Hardcover ($65)

The Transnational Lives of Chinese Migrants Material Culture research from a Guangdong Province Qiaoxiang

Barbara L. Voss, J. Ryan Kennedy, and Selia Jinhua Tan, Editors.
Sponsored by:
Guangdong Provincial Institute of Cultural Relics and Archaeology


Guangdong Qiaoxiang Cultural Research Center at Wuyi University, Jiangmen City, Guangdong Province
Stanford Archaeology Center at Stanford University, Stanford, California, United States of America


Book cover image - Conwell 1871
Conwell (1871) translation.

为何与如何:中国人为何出国与如何进入美国(1871) Why and How the Chinese Emigrate, and the means they adopt for the purpose of reaching America by Russell Conwell (1871). Edited, with original introduction, notes and appendices, by Shelley Fisher Fishkin [In Chinese] Translated by Yao Ting [姚婷] Beijing: Chinese Overseas Publishing House, 2019. This book, first published in English in Boston in 1871 by a journalist named Russell Conwell (who would later become famous as the founder of Temple University) records Conwell’s observations during a trip to Guangdong and other places in the region in 1870. It includes interviews with Chinese who came to the US in the 1860s to work on the railroad and then returned to China, as well as descriptions of living conditions in their villages in Guangdong and the strategies by which they raised the funds for their passage to America. Shelley Fisher Fishkin provides a new introduction, as well as notes and appendices. This is the book’s  first publication in Chinese. It is translated by Yao Ting [姚婷].

Publications Online

Digital Visualization
Geography of Chinese Workers Building the Transcontinental Railroad: A virtual reconstruction of the key historic sites
From the core project team, a “virtual visualization” of the Central Pacific Railroad line projected along the geographical contours of the Sierra Nevada, and with highlights of the achievements and challenges faced by the Chinese railroad workers.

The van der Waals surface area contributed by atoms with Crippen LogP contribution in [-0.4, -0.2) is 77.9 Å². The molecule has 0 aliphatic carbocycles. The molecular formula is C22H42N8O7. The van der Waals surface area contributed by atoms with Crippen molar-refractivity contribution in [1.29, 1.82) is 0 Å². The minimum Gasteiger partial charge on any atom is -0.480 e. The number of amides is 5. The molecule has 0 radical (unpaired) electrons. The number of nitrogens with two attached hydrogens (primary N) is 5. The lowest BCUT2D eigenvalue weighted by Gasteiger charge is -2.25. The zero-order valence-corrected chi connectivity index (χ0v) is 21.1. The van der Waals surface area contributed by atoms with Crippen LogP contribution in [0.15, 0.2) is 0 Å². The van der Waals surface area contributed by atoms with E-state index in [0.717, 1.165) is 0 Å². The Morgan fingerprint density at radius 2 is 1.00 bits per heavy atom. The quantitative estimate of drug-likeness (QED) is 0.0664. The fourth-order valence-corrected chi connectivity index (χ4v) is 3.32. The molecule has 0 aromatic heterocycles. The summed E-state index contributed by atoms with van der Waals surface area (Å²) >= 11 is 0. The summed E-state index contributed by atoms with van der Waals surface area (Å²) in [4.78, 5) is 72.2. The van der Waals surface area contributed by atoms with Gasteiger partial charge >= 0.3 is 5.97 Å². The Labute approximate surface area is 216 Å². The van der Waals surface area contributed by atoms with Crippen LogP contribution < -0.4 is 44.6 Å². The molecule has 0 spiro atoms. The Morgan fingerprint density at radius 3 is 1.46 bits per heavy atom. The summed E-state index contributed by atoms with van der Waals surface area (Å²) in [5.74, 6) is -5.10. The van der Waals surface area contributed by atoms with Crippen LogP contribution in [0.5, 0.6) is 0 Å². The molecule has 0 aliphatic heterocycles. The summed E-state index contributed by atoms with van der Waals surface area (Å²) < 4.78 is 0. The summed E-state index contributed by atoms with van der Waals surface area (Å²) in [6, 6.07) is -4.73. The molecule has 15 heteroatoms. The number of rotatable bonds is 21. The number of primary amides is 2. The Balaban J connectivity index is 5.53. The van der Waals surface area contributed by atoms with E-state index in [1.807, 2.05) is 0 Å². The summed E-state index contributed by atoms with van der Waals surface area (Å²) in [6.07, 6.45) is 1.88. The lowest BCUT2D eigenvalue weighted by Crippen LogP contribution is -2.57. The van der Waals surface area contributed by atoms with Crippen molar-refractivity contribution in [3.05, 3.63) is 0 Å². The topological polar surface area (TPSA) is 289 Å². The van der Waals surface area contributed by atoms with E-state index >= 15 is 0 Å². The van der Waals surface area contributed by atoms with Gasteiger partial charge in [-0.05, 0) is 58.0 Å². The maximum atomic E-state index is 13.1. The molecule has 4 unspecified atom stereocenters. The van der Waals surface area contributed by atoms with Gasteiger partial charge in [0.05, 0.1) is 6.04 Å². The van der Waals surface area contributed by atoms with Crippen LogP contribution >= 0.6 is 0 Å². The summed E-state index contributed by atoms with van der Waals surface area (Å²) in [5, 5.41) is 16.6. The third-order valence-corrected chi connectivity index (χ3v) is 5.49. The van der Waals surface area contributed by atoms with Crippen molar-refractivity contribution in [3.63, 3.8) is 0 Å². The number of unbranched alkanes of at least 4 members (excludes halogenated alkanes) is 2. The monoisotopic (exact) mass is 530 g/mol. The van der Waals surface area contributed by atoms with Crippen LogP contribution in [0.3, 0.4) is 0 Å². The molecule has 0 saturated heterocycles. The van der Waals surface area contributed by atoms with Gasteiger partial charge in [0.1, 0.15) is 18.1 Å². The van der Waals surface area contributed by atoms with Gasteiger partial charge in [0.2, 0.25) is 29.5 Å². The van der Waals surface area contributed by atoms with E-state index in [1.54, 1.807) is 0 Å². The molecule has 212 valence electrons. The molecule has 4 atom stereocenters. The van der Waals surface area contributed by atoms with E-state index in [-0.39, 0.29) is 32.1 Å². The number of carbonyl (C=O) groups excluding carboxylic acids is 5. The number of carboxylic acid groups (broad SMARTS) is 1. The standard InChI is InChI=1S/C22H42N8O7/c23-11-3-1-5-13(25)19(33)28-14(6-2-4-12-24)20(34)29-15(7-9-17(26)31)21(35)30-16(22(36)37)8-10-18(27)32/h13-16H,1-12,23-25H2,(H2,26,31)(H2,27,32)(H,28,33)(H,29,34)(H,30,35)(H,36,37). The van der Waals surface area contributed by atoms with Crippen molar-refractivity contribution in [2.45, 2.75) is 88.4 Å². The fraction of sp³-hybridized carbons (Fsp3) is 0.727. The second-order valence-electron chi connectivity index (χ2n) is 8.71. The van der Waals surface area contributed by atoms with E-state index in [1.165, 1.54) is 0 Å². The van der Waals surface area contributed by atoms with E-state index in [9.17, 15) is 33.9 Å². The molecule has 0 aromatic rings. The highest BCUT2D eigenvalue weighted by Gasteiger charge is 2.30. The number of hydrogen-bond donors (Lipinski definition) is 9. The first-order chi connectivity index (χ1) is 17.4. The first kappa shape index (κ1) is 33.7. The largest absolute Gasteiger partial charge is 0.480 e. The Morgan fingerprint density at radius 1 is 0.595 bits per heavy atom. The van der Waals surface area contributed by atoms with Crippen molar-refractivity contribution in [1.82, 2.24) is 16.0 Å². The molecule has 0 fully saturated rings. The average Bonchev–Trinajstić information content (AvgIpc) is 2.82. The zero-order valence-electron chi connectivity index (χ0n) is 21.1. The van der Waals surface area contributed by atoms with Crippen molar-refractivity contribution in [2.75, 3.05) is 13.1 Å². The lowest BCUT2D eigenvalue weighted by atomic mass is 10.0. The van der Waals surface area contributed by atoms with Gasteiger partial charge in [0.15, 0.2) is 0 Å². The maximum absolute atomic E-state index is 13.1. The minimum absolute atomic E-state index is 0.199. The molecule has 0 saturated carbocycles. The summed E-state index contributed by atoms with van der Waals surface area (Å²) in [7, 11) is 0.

From the core project team, this timeline of selected highlights of the Central Pacific Railroad and Chinese who helped build the line and the years that followed.

Web Exclusive Essays

Yong Chen (University of California, Irvine), “Uncovering and Understanding the Experiences of Chinese Railroad Workers in Broader Socioeconomic Context”
This essay examines how the Chinese work on the first transcontinental railroad spurred the rapid growth of the American economy, and also provided the foundation for a transpacific cultural and socioeconomic network of migration, labor, and commerce.

Pin-chia Feng (National Chiao Tung University), “Remembering the Railroad Grandfather in China Men
This essay gives a brief overview of selected critical writing on China Men, especially from the past two decades, to generate a critical framework for reading this seminal text, then offers a reading of Ah Goong’s story as a literary memorialization of Chinese American railroad workers.

Shelley Fisher Fishkin (Stanford): “Bibliographic Essay for “The Chinese as Railroad Workers after Promontory”
This bibliographic essay supplements the references cited in the print essay in The Chinese and the Iron Road: Building the Transcontinental Railroad. After briefly summarizing “The Chinese as Railroad Workers after Promontory,” it extends and complements—but does not replicate—the citations in the print essay.

Shelley Fisher Fishkin (Stanford): “A New Look at Russell H. Conwell’s Why and How: Why the Chinese Emigrate and The Means They Adopt for Reaching America [1871]”
Russel H. Conwell’s first book, Why and How, offers a unique glimpse into the lives of the workers whose labors had done so much to transform both their own country and the United States.

Laura Hall: “Debt and Death in British Guiana: The Fortunes of Jacob Fung-A-Pan & Abigail Yung She”
This is the story of two Chinese immigrants, Jacob Fung-A-Pan and Abigail Yung She, who migrated from South China to the colony of British Guiana to start new lives on the sugar plantations.

Roland Hsu (Stanford University), “On Migration: Rethinking the benefits brought by the Chinese railroad workers”